Hannah Willms

Hannah Willms

Bachelor's Thesis

Improving and validating existing methods for IMU based stride segmentation based on dynamic time warping

Arne Küderle (M.Sc.), , Prof. Dr. Björn Eskofier

07/2020 – 11/2020

How well we can walk is an important factor in predicting the quality of life [1]. Further, limitations of gait can be a symptom of several neurological and musculoskeletal diseases such as Parkinson’s disease (PD). Consequently, gait analysis can be used as a tool to monitor disease progression [2]. However, this requires objective measurements of gait characteristics such as spatio-temporal parameters. Video-based motion-capture systems or computerized walkways have shown excellent reliability, but are costly and are confined to a lab environment [3]. Wearable inertial measurement units (IMUs) have been shown to overcome these limitations in the recent years. Because they are small and lightweight, they can be worn unobtrusively during everyday life and may provide reliable gait parameters from unconstrained environment [4]. In particular, sensors attached to the foot result in accurate single-stride parameters [5].

One disadvantage of IMUs is that in order to quantify gait and analyze clinically meaningful gait characteristics, complicated processing of the recorded signals is required. In the first step, this usually requires a segmentation of the continuous signal into individual strides [6]. The accuracy of this segmentation is important for the overall performance of the analysis. In result, multiple algorithms have been developed to solve this task as robust and as accurate as possible. Three widely used methods are peak detection, Hierarchical Hidden Markov Models (hHMMs), and multi-dimensional subsequence Dynamic Time Warping (msDTW) [6, 7].

In direct comparison of the three methods, HMMs performed the best, followed by msDTW [7]. However, in contrast to HMMs, msDTW does not require extensive training and only has a small number of parameters that need to be optimized. Further, the method can easily be personalized to individual patients by creating a new template based on a small number of hand-labeled strides. In addition, the algorithm inherently mimics the way a human labeler would segment strides based on the raw signal. This makes the output easy to understand, which could lead to a higher clinical acceptance. In result, msDTW remains a relevant method. However, to ensure that using msDTW does not require compromises when it comes to performance, some of the problems of msDTW must be addressed. For example, the msDTW algorithm is sensitive to changes of gait speed and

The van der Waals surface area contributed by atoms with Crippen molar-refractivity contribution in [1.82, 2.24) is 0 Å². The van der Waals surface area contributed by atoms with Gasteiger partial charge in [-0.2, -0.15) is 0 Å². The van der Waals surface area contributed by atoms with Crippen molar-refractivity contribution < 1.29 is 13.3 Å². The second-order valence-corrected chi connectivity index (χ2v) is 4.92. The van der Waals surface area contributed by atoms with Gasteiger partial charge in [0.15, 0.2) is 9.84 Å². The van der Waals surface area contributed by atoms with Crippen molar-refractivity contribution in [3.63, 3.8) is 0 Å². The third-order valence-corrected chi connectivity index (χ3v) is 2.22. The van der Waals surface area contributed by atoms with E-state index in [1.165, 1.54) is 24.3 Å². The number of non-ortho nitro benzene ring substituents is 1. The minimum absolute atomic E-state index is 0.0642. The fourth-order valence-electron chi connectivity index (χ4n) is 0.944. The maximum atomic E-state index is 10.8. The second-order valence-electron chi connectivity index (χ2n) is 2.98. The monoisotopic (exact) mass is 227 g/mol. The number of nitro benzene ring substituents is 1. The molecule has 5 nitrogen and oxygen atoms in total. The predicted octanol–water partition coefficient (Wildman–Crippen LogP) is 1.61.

highly pathological or abnormal gait patterns. It is also prone to sometimes detect a segment of a stride or a short foot lift as a full stride [6]. This is especially a problem in home-monitoring datasets, because a variety of movements are present in the data. Further, because of the large number of strides in such datasets, even rare error will occur multiple times.

The goal of this thesis is to explore potential ways to improve the msDTW method on foot worn IMU sensors and to decrease needed manual fine-tuning of parameters. Preprocessing of the raw data, adding postprocessing steps to remove wrongly detected strides, and modification of the DTW algorithm itself will be explored as possibilities to improve the method. The modifications will be tested on lab datasets containing different gait tests from healthy subjects and an unsupervised home-monitoring dataset containing data from healthy subjects and subjects with Parkinson’s disease. The modified algorithms are compared against expert labels of stride borders, generated by manual visual inspection of the raw gyroscope data, and to the existing msDTW algorithm [6].

[1] Ellis, Terry et al.: Which measures of physical function and motor impairment best predict quality of life in Parkinson’s disease?. Parkinsonism & related disorders, 2011; 17(9)
[2] Mirelman, Anat et al.: Gait impairments in Parkinson’s disease. Lancet Neurol, 2019.
[3] Verghese, Joe et al.: Quantitative gait markers and incident fall risk in older adults. The journals of gerontology Series A, Biological sciences and medical sciences. 2009; 64(8)
[4] Schlachetzki, Johannes C. M. et al.: Wearable sensors objectively measure gait parameters in parkinsons disease. PLoS ONE 12(10): e0183989., 2017.
[5] Rampp, Alexander et al.: Inertial Sensor-Based Stride Parameter Calculation From Gait Sequences in Geriatric Patients. IEEE Transactions on Biomedical Engineering, 62.4, 2015
[6] Barth, Jens et al.: Stride Segmentation during Free Walk Movements Using Multi-Dimensional Subsequence Dynamic Time Warping on Inertial Sensor Data shoes. Sensors 15.3, 6419-6440, 2005.
[7] Ghassemi, Nooshin Haji et al.: Segmentation of Gait Sequences in Sensor-Based Movement Analysis: A Comparison of Methods in Parkinson’s Disease. Sensors (Switzerland), 18.1, .018